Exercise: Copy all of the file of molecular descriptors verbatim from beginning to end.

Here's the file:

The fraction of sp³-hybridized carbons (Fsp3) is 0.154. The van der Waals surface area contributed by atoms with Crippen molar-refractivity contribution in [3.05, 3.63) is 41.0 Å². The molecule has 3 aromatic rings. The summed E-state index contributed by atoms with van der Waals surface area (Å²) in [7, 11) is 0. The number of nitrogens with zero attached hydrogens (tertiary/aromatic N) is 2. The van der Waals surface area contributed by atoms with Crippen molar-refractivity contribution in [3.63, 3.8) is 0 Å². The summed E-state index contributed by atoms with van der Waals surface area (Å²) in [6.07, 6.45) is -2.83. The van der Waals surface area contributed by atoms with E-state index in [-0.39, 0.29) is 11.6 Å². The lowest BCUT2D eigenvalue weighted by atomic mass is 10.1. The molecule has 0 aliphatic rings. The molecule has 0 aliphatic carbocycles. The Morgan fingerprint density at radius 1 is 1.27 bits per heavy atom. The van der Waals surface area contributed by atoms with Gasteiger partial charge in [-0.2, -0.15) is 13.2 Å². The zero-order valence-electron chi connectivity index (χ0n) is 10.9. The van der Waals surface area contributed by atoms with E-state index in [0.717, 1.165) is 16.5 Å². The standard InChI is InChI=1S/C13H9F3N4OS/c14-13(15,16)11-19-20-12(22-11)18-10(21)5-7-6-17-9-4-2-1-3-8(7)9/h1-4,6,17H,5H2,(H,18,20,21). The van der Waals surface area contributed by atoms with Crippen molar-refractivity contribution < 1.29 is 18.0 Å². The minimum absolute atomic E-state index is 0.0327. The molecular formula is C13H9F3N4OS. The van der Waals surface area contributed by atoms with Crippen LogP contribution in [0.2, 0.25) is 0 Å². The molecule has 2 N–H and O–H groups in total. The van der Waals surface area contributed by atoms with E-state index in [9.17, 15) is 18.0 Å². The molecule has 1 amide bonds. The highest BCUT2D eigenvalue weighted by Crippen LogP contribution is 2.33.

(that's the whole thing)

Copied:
The fraction of sp³-hybridized carbons (Fsp3) is 0.154. The van der Waals surface area contributed by atoms with Crippen molar-refractivity contribution in [3.05, 3.63) is 41.0 Å². The molecule has 3 aromatic rings. The summed E-state index contributed by atoms with van der Waals surface area (Å²) in [7, 11) is 0. The number of nitrogens with zero attached hydrogens (tertiary/aromatic N) is 2. The van der Waals surface area contributed by atoms with Crippen molar-refractivity contribution in [3.63, 3.8) is 0 Å². The summed E-state index contributed by atoms with van der Waals surface area (Å²) in [6.07, 6.45) is -2.83. The van der Waals surface area contributed by atoms with E-state index in [-0.39, 0.29) is 11.6 Å². The lowest BCUT2D eigenvalue weighted by atomic mass is 10.1. The molecule has 0 aliphatic rings. The molecule has 0 aliphatic carbocycles. The Morgan fingerprint density at radius 1 is 1.27 bits per heavy atom. The van der Waals surface area contributed by atoms with Gasteiger partial charge in [-0.2, -0.15) is 13.2 Å². The zero-order valence-electron chi connectivity index (χ0n) is 10.9. The van der Waals surface area contributed by atoms with E-state index in [0.717, 1.165) is 16.5 Å². The standard InChI is InChI=1S/C13H9F3N4OS/c14-13(15,16)11-19-20-12(22-11)18-10(21)5-7-6-17-9-4-2-1-3-8(7)9/h1-4,6,17H,5H2,(H,18,20,21). The van der Waals surface area contributed by atoms with Crippen molar-refractivity contribution < 1.29 is 18.0 Å². The minimum absolute atomic E-state index is 0.0327. The molecular formula is C13H9F3N4OS. The van der Waals surface area contributed by atoms with Crippen LogP contribution in [0.2, 0.25) is 0 Å². The molecule has 2 N–H and O–H groups in total. The van der Waals surface area contributed by atoms with E-state index in [9.17, 15) is 18.0 Å². The molecule has 1 amide bonds. The highest BCUT2D eigenvalue weighted by Crippen LogP contribution is 2.33.